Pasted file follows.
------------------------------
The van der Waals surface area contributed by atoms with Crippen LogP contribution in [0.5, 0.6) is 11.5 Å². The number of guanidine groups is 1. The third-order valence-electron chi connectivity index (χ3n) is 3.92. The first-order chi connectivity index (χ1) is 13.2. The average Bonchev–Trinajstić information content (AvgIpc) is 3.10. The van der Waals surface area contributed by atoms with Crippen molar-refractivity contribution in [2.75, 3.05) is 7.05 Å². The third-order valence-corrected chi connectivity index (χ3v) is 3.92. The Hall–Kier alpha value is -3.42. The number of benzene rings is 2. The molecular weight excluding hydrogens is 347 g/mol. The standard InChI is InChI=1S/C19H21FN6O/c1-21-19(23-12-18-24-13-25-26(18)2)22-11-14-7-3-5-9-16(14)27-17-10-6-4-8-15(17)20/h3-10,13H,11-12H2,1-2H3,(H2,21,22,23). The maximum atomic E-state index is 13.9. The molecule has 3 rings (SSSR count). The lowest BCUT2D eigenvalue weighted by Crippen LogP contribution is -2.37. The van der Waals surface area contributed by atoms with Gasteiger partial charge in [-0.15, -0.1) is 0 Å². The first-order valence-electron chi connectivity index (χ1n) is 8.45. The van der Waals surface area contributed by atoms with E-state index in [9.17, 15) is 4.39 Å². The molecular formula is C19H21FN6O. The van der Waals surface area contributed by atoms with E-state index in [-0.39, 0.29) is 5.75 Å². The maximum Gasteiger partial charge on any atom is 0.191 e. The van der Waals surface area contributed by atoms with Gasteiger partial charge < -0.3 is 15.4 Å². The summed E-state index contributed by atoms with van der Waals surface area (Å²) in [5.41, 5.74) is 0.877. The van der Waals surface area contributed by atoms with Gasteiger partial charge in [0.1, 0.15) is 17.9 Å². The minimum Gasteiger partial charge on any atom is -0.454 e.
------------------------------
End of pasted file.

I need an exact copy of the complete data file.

The van der Waals surface area contributed by atoms with Crippen LogP contribution in [0.5, 0.6) is 11.5 Å². The number of guanidine groups is 1. The third-order valence-electron chi connectivity index (χ3n) is 3.92. The first-order chi connectivity index (χ1) is 13.2. The average Bonchev–Trinajstić information content (AvgIpc) is 3.10. The van der Waals surface area contributed by atoms with Crippen molar-refractivity contribution in [2.75, 3.05) is 7.05 Å². The third-order valence-corrected chi connectivity index (χ3v) is 3.92. The Hall–Kier alpha value is -3.42. The number of benzene rings is 2. The molecular weight excluding hydrogens is 347 g/mol. The standard InChI is InChI=1S/C19H21FN6O/c1-21-19(23-12-18-24-13-25-26(18)2)22-11-14-7-3-5-9-16(14)27-17-10-6-4-8-15(17)20/h3-10,13H,11-12H2,1-2H3,(H2,21,22,23). The maximum atomic E-state index is 13.9. The molecule has 3 rings (SSSR count). The lowest BCUT2D eigenvalue weighted by Crippen LogP contribution is -2.37. The van der Waals surface area contributed by atoms with Gasteiger partial charge in [-0.15, -0.1) is 0 Å². The first-order valence-electron chi connectivity index (χ1n) is 8.45. The van der Waals surface area contributed by atoms with E-state index in [9.17, 15) is 4.39 Å². The molecular formula is C19H21FN6O. The van der Waals surface area contributed by atoms with E-state index in [-0.39, 0.29) is 5.75 Å². The maximum Gasteiger partial charge on any atom is 0.191 e. The van der Waals surface area contributed by atoms with Gasteiger partial charge < -0.3 is 15.4 Å². The summed E-state index contributed by atoms with van der Waals surface area (Å²) in [5.41, 5.74) is 0.877. The van der Waals surface area contributed by atoms with Gasteiger partial charge in [0.1, 0.15) is 17.9 Å². The minimum Gasteiger partial charge on any atom is -0.454 e.